Chronic Disease Management and the GPPosted by Dr Ged Foley on 13 May 2015
The other day, I saw one of my long-term patients (we’ll call him Fred), a lovely old guy I’ve known and treated for a long time. A few years back Fred developed type 2 diabetes and slowly, with his advancing years, a number of other diagnoses. Of course, along with his diagnoses he’s acquired an increasing number of treating practitioners. As well as me, Fred now sees a Podiatrist, an Ophthalmologist, a Dietician, an Exercise Physiologist, a Cardiologist, an Endocrinologist and a Renal Physician. Each time he comes to see me, Fred brings a large calendar with various days marked off in bright colours denoting appointments with different members of his treating team, cheerfully remarking that he never imagined he’d keep so busy in retirement!
It’s a scenario that we’re all too familiar with and serves to highlight some of the challenges patients face in the event of advancing age and an increasing burden of chronic disease. How do people in this situation stay abreast of their appointments, medication, investigations, exercise and diet programmes and keep informed about their medical conditions? The answer is, they often don’t.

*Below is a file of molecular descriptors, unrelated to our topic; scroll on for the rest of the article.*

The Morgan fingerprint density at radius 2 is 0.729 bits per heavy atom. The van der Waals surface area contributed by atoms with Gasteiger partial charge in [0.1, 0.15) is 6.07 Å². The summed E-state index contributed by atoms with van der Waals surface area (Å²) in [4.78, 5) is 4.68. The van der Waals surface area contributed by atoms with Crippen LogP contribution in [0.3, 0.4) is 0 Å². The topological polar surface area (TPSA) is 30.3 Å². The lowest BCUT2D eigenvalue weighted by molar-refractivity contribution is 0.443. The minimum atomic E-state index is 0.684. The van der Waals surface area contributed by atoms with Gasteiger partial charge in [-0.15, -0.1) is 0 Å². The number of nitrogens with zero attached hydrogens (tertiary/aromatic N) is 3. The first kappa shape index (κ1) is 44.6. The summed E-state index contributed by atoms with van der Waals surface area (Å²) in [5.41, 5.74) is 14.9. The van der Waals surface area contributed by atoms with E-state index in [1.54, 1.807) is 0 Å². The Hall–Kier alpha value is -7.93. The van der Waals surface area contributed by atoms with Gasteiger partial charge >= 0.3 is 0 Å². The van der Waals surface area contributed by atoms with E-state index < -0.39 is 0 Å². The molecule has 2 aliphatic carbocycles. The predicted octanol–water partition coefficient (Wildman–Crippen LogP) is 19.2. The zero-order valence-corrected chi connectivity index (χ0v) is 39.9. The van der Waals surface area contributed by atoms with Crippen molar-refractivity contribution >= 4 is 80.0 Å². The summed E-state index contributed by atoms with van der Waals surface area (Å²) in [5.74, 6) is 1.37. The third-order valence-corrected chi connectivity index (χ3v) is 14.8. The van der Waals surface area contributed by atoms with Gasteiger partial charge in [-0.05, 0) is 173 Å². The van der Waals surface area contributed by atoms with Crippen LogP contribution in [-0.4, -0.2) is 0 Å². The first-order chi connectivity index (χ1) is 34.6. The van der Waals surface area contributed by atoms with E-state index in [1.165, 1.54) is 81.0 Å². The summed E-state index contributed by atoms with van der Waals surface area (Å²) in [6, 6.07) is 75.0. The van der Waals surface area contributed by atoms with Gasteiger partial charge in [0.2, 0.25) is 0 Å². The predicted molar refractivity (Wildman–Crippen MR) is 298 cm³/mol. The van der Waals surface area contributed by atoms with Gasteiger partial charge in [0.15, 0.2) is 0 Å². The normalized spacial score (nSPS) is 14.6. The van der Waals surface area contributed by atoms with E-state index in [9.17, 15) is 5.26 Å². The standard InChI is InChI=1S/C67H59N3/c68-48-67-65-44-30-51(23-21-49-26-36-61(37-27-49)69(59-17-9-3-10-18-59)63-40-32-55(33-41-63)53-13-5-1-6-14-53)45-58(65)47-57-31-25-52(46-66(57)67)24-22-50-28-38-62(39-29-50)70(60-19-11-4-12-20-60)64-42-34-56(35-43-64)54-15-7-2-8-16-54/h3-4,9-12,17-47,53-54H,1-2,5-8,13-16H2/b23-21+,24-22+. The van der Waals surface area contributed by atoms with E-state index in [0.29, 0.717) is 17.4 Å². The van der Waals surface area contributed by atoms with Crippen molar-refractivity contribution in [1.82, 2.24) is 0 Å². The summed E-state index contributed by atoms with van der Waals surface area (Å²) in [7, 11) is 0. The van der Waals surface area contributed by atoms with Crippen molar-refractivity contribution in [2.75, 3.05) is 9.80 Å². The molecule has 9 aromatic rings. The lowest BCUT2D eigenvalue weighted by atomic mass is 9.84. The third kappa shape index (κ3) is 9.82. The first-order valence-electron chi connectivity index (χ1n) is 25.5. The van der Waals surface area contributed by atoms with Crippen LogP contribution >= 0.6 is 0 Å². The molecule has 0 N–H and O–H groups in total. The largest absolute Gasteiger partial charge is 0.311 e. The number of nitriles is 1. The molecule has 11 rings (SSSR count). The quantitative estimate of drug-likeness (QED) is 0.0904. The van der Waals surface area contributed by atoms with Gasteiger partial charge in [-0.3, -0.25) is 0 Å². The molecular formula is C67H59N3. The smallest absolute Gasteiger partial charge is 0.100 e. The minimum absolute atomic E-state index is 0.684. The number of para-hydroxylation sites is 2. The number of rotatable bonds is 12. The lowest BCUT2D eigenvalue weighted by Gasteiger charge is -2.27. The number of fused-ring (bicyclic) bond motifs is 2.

It’s hard enough for those of us who are medically literate to do this, let alone elderly patients who may have early cognitive decline or a lack of education, or both.
Chronic disease now accounts for roughly 80% of the burden of disease in Australia, up to 70% of the adult Australian population can be classified as suffering from a chronic disease and 50% of patients over the age of 65 years are taking five or more medications. Clearly, Fred is not short of company in his current situation.
As doctors and as an organisation, we need to look at the way we co-ordinate the care of our patients with chronic disease. Clearly our aim is to keep patients as well as possible for as long as possible and to avoid unnecessary hospitalisation.
At IPN, we’re currently working on initiatives with various stakeholders in the realm of care co-ordination, developing programmes in partnership with Private Health Insurers and other bodies to improve the outcomes for our patients with chronic disease. The early results, and levels of engagement from doctors and patients, are encouraging, so watch this space!
Fred makes a pretty good job of managing his health right now; in fact, he keeps me on my toes when I’m writing his care plan! Let’s hope there’s a brighter future to those of his peers who are less fortunate.